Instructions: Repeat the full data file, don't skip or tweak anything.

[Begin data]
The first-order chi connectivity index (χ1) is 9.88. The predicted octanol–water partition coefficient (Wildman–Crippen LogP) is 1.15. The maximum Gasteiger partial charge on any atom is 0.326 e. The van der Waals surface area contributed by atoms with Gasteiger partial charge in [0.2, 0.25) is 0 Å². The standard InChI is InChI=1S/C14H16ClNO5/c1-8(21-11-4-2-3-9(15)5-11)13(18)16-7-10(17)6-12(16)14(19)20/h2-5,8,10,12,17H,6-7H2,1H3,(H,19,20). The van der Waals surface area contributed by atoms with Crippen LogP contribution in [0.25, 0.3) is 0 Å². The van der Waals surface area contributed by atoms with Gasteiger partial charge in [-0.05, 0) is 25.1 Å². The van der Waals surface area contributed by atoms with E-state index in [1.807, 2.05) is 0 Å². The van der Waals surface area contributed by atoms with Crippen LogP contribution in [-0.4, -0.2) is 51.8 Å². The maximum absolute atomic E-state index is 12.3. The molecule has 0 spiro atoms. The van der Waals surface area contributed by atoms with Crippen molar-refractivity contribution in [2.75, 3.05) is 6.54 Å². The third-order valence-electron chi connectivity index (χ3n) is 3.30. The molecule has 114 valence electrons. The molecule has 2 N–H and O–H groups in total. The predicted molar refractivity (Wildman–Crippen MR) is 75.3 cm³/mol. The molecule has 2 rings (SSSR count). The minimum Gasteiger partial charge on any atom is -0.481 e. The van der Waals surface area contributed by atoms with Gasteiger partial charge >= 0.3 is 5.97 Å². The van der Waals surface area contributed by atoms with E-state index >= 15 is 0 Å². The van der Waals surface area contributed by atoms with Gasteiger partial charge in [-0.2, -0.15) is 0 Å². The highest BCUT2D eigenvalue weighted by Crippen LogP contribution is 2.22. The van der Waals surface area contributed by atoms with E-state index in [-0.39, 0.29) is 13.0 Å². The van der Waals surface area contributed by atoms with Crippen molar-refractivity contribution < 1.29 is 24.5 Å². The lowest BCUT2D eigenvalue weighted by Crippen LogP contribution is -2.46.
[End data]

The first-order chi connectivity index (χ1) is 9.88. The predicted octanol–water partition coefficient (Wildman–Crippen LogP) is 1.15. The maximum Gasteiger partial charge on any atom is 0.326 e. The van der Waals surface area contributed by atoms with Gasteiger partial charge in [0.2, 0.25) is 0 Å². The standard InChI is InChI=1S/C14H16ClNO5/c1-8(21-11-4-2-3-9(15)5-11)13(18)16-7-10(17)6-12(16)14(19)20/h2-5,8,10,12,17H,6-7H2,1H3,(H,19,20). The van der Waals surface area contributed by atoms with Crippen LogP contribution in [0.25, 0.3) is 0 Å². The van der Waals surface area contributed by atoms with Gasteiger partial charge in [-0.05, 0) is 25.1 Å². The van der Waals surface area contributed by atoms with E-state index in [1.807, 2.05) is 0 Å². The van der Waals surface area contributed by atoms with Crippen LogP contribution in [-0.4, -0.2) is 51.8 Å². The maximum absolute atomic E-state index is 12.3. The molecule has 0 spiro atoms. The van der Waals surface area contributed by atoms with Crippen molar-refractivity contribution in [2.75, 3.05) is 6.54 Å². The third-order valence-electron chi connectivity index (χ3n) is 3.30. The molecule has 114 valence electrons. The molecule has 2 N–H and O–H groups in total. The predicted molar refractivity (Wildman–Crippen MR) is 75.3 cm³/mol. The molecule has 2 rings (SSSR count). The minimum Gasteiger partial charge on any atom is -0.481 e. The van der Waals surface area contributed by atoms with Gasteiger partial charge >= 0.3 is 5.97 Å². The van der Waals surface area contributed by atoms with E-state index >= 15 is 0 Å². The van der Waals surface area contributed by atoms with Gasteiger partial charge in [-0.2, -0.15) is 0 Å². The highest BCUT2D eigenvalue weighted by Crippen LogP contribution is 2.22. The van der Waals surface area contributed by atoms with E-state index in [-0.39, 0.29) is 13.0 Å². The van der Waals surface area contributed by atoms with Crippen molar-refractivity contribution < 1.29 is 24.5 Å². The lowest BCUT2D eigenvalue weighted by Crippen LogP contribution is -2.46.